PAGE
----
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North-West of Where?

What is this national boundary that so shapes the character of my peregrinations? Of course, national boundaries are eminently concerned with people traffic. Their existance becomes frighteningly evident when examining immigration policies and the necessary labor performed by 'illegal' aliens at very low wages.

Peter Ives

Issue #40, October 1998

On a rainy Vancouver morning — that's British Columbia not Washington — I sit here listening to "North by North-West," the local Canadian Broadcasting Corporation (CBC) weekend morning show. I am puzzled by its title. Before I emigrated from the U.S., I used to live in the "Pacific Northwest," specifically Portland, Oregon. My puzzlement is therefore at once personal and national.

Why am I so irritated by references to Vancouver as "the North-West," whether in store names, advertisements, or everyday speech?

While Americans apologize for calling southern B.C. 'the northwest,' recognizing that it is a problematic and inaccurate label, Vancouverites often invoke this identity with little reservation. At this juncture in my life, it's particularly important that the distinction between southern B.C. and the American Pacific Northwest be upheld. This might seem like an endorsement of some type of Canadian nationalism. And on some days, on some issues, I have no problem being a Canadian nationalist. In this case I actually have much stronger feelings, stemming from the border's affect on the traffic flow of people, an eminently political issue.

As a preface to my reflections on the long-term traffic routes that I have been involved in, I want to meditate on the question of how we define 'space' and 'community.'

Vancouver is 'west' of most of Canada and North America. but what is it north of? It is north of the north-west corner of the U.S. However, it is on the southern border of Canada and, despite the CBC web page that claims that it is in the "northwest corner of the continent," it is just about in the middle of the western coast of North America. In fact, it is the southern metropolitian, industrial, commercial and cultural 'center' of British Columbia.

Not unlike the U.S. West Coast, British Columbians often distinguish themselves from the 'West.' They do this to avoid being merged with Manitoba, Alberta and Saskatchewan. B.C., like California, Oregon and Washington, is west of 'the West.' And I hear an echo of eastern Oregonians' complaints when people from the 'interior' of B.C. object to classifying B.C. as 'coastal.' Perhaps Vancouver's identity as 'northwestern' is some counterpart to Quebec's assertion of its autonomy from 'the rest' of Canada. Unfortunately, the only major population center in Canada that Vancouver is north and west of is Toronto.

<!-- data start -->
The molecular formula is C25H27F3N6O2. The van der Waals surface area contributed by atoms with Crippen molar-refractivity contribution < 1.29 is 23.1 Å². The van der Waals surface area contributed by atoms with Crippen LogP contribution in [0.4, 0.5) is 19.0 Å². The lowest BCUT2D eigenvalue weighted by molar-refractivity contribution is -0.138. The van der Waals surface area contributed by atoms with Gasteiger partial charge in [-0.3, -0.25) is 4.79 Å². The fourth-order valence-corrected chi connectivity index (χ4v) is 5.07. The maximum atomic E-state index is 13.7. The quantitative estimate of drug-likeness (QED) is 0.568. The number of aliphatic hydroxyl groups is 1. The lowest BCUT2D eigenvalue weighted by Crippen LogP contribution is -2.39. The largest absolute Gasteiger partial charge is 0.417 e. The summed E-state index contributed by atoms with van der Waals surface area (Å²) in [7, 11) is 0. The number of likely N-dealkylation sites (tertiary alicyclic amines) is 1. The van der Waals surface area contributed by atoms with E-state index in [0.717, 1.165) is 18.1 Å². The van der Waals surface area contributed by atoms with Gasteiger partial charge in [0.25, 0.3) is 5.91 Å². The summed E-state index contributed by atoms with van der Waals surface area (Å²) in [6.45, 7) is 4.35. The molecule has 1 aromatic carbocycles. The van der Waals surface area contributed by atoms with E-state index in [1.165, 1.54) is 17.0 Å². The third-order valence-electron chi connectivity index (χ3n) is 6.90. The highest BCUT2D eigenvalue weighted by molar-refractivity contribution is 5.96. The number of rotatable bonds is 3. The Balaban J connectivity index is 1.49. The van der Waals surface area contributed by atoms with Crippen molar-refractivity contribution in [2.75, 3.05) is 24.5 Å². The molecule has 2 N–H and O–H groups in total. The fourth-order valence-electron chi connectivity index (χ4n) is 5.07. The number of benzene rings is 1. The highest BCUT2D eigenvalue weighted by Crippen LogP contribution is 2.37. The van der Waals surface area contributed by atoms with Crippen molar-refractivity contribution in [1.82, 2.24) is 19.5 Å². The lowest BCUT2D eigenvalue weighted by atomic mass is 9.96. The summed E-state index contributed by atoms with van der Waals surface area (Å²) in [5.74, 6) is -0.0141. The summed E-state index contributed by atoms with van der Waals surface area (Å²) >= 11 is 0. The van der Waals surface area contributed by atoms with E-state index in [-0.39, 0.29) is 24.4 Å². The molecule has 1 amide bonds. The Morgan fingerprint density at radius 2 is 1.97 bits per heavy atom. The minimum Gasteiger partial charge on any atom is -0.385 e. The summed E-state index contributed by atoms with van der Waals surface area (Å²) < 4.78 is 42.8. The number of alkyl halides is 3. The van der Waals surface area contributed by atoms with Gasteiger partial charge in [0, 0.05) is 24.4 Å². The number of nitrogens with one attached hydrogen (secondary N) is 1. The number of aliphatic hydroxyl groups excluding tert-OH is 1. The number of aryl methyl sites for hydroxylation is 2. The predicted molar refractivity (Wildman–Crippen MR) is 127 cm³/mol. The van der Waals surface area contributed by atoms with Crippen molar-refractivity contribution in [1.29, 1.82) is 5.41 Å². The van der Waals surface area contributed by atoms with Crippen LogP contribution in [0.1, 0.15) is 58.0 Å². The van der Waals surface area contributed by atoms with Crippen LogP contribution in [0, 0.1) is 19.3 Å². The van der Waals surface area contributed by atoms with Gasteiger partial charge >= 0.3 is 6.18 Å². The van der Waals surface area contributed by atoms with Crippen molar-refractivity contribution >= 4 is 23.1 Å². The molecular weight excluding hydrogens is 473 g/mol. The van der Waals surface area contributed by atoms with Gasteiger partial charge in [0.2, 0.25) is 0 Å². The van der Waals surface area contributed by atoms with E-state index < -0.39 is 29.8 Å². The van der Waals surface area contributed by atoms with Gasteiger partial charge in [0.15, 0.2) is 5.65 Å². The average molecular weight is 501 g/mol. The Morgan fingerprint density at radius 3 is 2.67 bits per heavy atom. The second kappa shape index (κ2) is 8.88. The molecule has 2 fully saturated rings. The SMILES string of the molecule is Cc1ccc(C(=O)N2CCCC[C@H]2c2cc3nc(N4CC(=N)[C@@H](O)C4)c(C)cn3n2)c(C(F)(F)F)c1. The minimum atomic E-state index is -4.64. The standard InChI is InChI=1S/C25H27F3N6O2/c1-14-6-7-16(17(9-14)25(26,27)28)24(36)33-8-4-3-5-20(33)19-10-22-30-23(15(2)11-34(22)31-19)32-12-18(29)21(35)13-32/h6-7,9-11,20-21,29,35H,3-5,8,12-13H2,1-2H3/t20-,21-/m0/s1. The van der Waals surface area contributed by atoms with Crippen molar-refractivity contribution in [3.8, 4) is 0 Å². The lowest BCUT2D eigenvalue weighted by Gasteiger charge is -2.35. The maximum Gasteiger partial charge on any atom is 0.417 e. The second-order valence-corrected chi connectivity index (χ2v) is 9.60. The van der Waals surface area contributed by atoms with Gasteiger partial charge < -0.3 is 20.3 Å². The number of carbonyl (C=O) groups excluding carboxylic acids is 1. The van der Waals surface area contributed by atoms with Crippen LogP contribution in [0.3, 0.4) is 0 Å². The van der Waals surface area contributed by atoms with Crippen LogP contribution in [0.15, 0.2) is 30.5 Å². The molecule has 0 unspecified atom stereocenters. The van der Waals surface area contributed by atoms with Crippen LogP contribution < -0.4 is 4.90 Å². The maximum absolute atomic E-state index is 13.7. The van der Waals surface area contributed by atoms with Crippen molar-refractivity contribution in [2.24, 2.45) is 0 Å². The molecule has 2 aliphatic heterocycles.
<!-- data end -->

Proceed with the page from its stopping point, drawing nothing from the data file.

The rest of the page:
My unease with Vancouver being labeled 'northwest' may be becuase my personal migration from the U.S. to Canada, and then within Canada from Toronto to Vancouver, seems to be a continual movement towards the periphery. I now live about 1000 miles (that's about 1700 kilometers) from where I lived before immigrating to Toronto. schizophrenia is liable to occur when this straight line to the perimeter leads me to the same place, the 'northwest.' Yet, considering national boundaries, I have moved to more or less the same place.


What is this national boundary that so shapes the character of my peregrinations? Of course, national boundaries are eminently concerned with people traffic. Their existance becomes frighteningly evident when examining immigration policies and the necessary labor performed by 'illegal' aliens at very low wages.

I'm fortunate enough to have dual U.S./Canadian citizenship, but this hardly dissolves the importance of the border for me. I grew up in the U.S. where the national boundary that defines Canada, if not the whole of the land within that boundary. seems almost invisible. For instance, most U.S. weather reports show a map that ends at the US's northern border, as if it were a coast. I remember growing up in Colorado hearing weather reports explaining interminably that there was a cold air mass coming from "Canada" with an arrow coming from the nowhere land of the north — which was actually Alberta, rather than, say, Ontario, Quebec or Newfoundland. Canadian weather maps, on the other hand, usually show the U.S./Canadian border with a line the same width as the borders between the provinces. And weather is recognized, as a phenomenon not bounded by the nation-state. Likewise, the common joke about the Globe and Mail being Toronto's National Newspaper, just signifies the usual feelings associated with a city that functions a the financial and commercial capital of Canada. Of course, the U.S./Canada border has a special status within Canada in many ways. Several times I've heard racist white people start complaining about 'those immigrants.' When I responded, "I'm an immigrant," they quickly switch to the 'you know what I mean' form of racist discourse. Thus, even in Toronto, where U.S. citizens are very common, 'immigrant' denotes not people who have immigrated across a national border, but people who are a supposed burden to the system.